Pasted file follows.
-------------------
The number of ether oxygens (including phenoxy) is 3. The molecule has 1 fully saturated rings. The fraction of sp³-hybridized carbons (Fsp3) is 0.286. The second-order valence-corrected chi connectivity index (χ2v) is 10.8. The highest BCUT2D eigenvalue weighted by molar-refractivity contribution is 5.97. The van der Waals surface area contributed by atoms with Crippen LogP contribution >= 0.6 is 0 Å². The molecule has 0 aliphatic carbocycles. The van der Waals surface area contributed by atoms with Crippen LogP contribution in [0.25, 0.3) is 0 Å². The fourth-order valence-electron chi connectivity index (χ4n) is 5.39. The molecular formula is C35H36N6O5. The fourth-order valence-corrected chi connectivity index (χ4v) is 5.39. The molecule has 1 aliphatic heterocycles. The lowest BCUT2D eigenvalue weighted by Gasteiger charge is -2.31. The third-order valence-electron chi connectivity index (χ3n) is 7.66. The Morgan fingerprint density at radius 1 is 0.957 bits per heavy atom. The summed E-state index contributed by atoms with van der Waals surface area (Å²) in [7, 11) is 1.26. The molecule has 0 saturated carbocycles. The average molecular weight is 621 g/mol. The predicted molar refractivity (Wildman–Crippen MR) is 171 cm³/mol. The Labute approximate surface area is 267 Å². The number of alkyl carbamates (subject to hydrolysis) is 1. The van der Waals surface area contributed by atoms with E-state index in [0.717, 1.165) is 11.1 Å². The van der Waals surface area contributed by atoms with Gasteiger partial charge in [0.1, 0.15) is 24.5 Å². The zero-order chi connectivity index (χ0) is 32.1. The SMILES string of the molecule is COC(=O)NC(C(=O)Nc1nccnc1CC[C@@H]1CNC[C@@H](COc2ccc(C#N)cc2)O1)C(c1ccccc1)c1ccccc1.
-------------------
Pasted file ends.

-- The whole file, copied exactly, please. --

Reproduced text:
The number of ether oxygens (including phenoxy) is 3. The molecule has 1 fully saturated rings. The fraction of sp³-hybridized carbons (Fsp3) is 0.286. The second-order valence-corrected chi connectivity index (χ2v) is 10.8. The highest BCUT2D eigenvalue weighted by molar-refractivity contribution is 5.97. The van der Waals surface area contributed by atoms with Crippen LogP contribution >= 0.6 is 0 Å². The molecule has 0 aliphatic carbocycles. The van der Waals surface area contributed by atoms with Crippen LogP contribution in [0.25, 0.3) is 0 Å². The fourth-order valence-electron chi connectivity index (χ4n) is 5.39. The molecular formula is C35H36N6O5. The fourth-order valence-corrected chi connectivity index (χ4v) is 5.39. The molecule has 1 aliphatic heterocycles. The lowest BCUT2D eigenvalue weighted by Gasteiger charge is -2.31. The third-order valence-electron chi connectivity index (χ3n) is 7.66. The Morgan fingerprint density at radius 1 is 0.957 bits per heavy atom. The summed E-state index contributed by atoms with van der Waals surface area (Å²) in [7, 11) is 1.26. The molecule has 0 saturated carbocycles. The average molecular weight is 621 g/mol. The predicted molar refractivity (Wildman–Crippen MR) is 171 cm³/mol. The Labute approximate surface area is 267 Å². The number of alkyl carbamates (subject to hydrolysis) is 1. The van der Waals surface area contributed by atoms with E-state index in [0.717, 1.165) is 11.1 Å². The van der Waals surface area contributed by atoms with Gasteiger partial charge in [0.1, 0.15) is 24.5 Å². The zero-order chi connectivity index (χ0) is 32.1. The SMILES string of the molecule is COC(=O)NC(C(=O)Nc1nccnc1CC[C@@H]1CNC[C@@H](COc2ccc(C#N)cc2)O1)C(c1ccccc1)c1ccccc1.